If the Black Hills of the late 1800s and first decades of the 1900s ever had “ a man for all seasons” he may well have been Seth Bullock.
A contradiction in many ways, Bullock embodied unique traits and interests which allowed him to be a successful man for the times in which he lived.
Bullock was born July 23, 1849, in Sandwich, Ontario, Canada (Sandwich is now a part of Windsor, which is across the Detroit River from Detroit, Michigan). His English-born father, George Bullock, besides being a military man, was a prominent leader in municipal politics. Seth’s mother, Agnes Findley, was born in Scotland. Precious little is known of his boyhood, except that he was frequently at odds with his father’s strict rules. At the age of 16, Seth ran away from home, ending up in Montana at the home of his older sister, only to be sent home to his parents.
Apparently due in large part to his poor relationship with his father, Seth left home at the age of 18 and arrived in Helena, Montana in 1867, where, like his father, he entered politics. He ran for the Territorial Legislature at the age of twenty, but was defeated. However, he was elected a Republican member of the Territorial Senate of Montana, serving in the 1871-72 session, during which he introduced a resolution to set aside Yellowstone for all time to come as a national park. He had personally explored the region, and saw that its natural wonders should be protected. The resolution was adopted by the Territorial Legislature, and soon thereafter a similar bill was introduced in both houses of Congress. Yellowstone Park was established by federal statute on March 1, 1872.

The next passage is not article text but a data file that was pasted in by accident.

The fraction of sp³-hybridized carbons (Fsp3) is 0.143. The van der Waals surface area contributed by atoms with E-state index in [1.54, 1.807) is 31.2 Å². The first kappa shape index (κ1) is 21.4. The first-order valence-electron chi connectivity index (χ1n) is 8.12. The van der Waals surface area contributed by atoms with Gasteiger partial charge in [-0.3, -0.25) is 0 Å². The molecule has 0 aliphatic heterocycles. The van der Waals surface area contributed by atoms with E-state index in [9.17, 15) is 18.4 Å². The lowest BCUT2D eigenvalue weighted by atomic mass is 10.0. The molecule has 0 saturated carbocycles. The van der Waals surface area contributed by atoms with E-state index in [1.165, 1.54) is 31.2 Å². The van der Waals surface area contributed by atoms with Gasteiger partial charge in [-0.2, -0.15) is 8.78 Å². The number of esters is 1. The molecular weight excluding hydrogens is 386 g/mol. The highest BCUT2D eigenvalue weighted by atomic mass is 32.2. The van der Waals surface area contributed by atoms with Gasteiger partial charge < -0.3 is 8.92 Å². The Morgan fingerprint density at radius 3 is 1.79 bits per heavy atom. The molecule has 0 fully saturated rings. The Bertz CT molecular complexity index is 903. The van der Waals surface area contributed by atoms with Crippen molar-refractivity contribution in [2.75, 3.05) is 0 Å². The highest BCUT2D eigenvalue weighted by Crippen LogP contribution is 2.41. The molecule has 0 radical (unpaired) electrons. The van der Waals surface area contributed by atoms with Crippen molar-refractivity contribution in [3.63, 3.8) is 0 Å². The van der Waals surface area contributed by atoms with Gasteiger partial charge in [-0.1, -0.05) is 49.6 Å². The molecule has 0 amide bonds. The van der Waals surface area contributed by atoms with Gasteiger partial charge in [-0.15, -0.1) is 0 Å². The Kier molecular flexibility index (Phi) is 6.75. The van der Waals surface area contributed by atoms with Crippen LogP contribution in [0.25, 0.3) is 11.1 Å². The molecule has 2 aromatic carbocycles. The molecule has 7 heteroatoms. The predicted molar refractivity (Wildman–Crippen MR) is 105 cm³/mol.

Bullock was elected Sheriff of Lewis and Clark County in 1873. In addition, he soon made a mark for himself as an auctioneer and commission merchant in early-day Helena, where he created a partnership with Sol Star in the hardware business.
Bullock married his childhood sweetheart Martha Eccles in Salt Lake City in 1874. Two years later Bullock sent his wife and infant daughter back to the security of her Michigan home, and departed for Deadwood, Dakota Territory, with Star to open a hardware business in the roaring gold rush camp. The pair arrived with a wagon load of mining equipment: axes, picks and shovels, ropes and dynamite, Dutch ovens, frying pans, and chamber pots. Bullock auctioned the utilitarian pots to high bidders the very night he arrived in the gulch, an amusing but lucrative beginning for the Bullock-Star business.
The death of Wild Bill Hickok in August of 1876, one day after Bullock and Star arrived, triggered a new demand for law and order in Deadwood, and resulted in Bullock’s appointment as the first Sheriff of Deadwood a few months thereafter. Sheriff Bullock possessed an intimidating presence that was said to command instant respect. “He could outstare a mad cobra or a rogue elephant,” his grandson said.
He quickly appointed several deputies in order to create “law and order” with little chaos or gunplay. Bullock also served as treasurer of the Board of Health and Street Commissioners, organized to combat a threatened smallpox epidemic.